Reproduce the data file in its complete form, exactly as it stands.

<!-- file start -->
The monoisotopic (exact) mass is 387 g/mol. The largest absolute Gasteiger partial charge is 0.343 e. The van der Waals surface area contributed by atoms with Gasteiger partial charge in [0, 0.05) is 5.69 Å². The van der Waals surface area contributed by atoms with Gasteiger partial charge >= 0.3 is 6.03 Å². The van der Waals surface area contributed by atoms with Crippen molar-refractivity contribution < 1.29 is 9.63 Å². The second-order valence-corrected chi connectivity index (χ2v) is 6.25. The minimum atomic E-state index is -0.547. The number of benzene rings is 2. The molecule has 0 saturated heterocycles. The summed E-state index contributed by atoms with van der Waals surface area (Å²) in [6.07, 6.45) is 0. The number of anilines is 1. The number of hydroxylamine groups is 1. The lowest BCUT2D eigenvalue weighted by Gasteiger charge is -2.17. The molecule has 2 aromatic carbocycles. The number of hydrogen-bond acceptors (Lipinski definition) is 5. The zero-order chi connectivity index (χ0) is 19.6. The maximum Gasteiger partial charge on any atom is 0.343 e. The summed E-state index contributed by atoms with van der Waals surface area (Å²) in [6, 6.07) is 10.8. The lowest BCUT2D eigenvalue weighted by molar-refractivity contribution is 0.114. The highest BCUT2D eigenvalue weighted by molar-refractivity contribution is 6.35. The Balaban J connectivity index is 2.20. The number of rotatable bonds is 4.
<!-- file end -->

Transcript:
The monoisotopic (exact) mass is 387 g/mol. The largest absolute Gasteiger partial charge is 0.343 e. The van der Waals surface area contributed by atoms with Gasteiger partial charge in [0, 0.05) is 5.69 Å². The van der Waals surface area contributed by atoms with Gasteiger partial charge >= 0.3 is 6.03 Å². The van der Waals surface area contributed by atoms with Crippen molar-refractivity contribution < 1.29 is 9.63 Å². The second-order valence-corrected chi connectivity index (χ2v) is 6.25. The minimum atomic E-state index is -0.547. The number of benzene rings is 2. The molecule has 0 saturated heterocycles. The summed E-state index contributed by atoms with van der Waals surface area (Å²) in [6.07, 6.45) is 0. The number of anilines is 1. The number of hydroxylamine groups is 1. The lowest BCUT2D eigenvalue weighted by Gasteiger charge is -2.17. The molecule has 2 aromatic carbocycles. The number of hydrogen-bond acceptors (Lipinski definition) is 5. The zero-order chi connectivity index (χ0) is 19.6. The maximum Gasteiger partial charge on any atom is 0.343 e. The summed E-state index contributed by atoms with van der Waals surface area (Å²) in [6, 6.07) is 10.8. The lowest BCUT2D eigenvalue weighted by molar-refractivity contribution is 0.114. The highest BCUT2D eigenvalue weighted by molar-refractivity contribution is 6.35. The Balaban J connectivity index is 2.20. The number of rotatable bonds is 4.